Hopefully, your leader already believes in transparency and cross-training, since this will simplify role mapping. Well-constructed but non-communicative teams can’t function at full capacity when one of the crucial members goes missing, so it benefits everyone to not only have a deep knowledge of his or her own role, but also a working knowledge of everyone else’s.
For example: on a software production team, a tech writer benefits from some knowledge of programming and beta testing; the testers should know what information the writer needs; the programmers and other SMEs must be willing to communicate with the testers and tech writer on a regular basis. Even something as similar as a shared dashboard or document protocol can make life easier for team members, especially for groups whose members are geographically distributed.
Take special care mapping out the places where your roles overlap, because those “joints” will produce the most strain on your partnership. A little additional insight may be the oil that makes the most effective use of your team’s collective KSAs, and keeps the joints moving freely.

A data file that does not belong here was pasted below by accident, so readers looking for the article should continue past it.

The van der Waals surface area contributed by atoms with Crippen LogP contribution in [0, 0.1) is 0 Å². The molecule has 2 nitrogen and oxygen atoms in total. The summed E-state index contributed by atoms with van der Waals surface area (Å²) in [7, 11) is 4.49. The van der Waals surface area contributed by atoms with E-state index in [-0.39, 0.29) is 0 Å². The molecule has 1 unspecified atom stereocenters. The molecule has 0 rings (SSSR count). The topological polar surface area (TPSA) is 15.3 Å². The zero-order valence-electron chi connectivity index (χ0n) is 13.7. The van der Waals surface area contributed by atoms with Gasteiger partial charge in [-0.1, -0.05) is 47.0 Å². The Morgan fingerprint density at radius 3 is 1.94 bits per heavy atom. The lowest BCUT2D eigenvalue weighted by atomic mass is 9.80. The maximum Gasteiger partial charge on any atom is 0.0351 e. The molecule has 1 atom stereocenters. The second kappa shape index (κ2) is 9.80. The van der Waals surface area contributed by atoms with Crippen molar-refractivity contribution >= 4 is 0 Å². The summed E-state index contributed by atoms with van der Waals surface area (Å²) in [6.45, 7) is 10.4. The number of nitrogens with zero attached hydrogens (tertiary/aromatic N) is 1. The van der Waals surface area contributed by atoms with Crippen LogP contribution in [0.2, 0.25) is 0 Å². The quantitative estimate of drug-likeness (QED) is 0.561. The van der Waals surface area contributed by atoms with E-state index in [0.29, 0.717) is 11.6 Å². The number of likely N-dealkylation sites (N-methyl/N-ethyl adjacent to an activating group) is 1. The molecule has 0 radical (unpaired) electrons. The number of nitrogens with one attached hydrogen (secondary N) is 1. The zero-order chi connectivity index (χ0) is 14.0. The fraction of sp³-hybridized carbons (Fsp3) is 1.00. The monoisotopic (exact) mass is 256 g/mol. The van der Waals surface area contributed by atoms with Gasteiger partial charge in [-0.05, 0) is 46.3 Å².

© 2015 Laura Stack. Laura Stack, MBA, CSP, CPAE is an award-winning keynote speaker, bestselling author, and noted authority on employee and team productivity. She is the president of The Productivity Pro, Inc. a company dedicated to helping leaders increase workplace performance in high-stress environments. Stack has authored seven books, including her newest work, Doing the Right Things Right: How the Effective Executive Spends Time (Jan. 2016). She is a past president of the National Speakers Association, and in 2015 was inducted into its exclusive Speaker Hall of Fame (with fewer than 175 members worldwide). Stack’s clients include Cisco Systems, Wal-Mart, and Bank of America, and she has been featured on the CBS Early Show and CNN, and in the New York Times. To have Laura Stack speak at your next event, call 303-471-7401 or visit her website.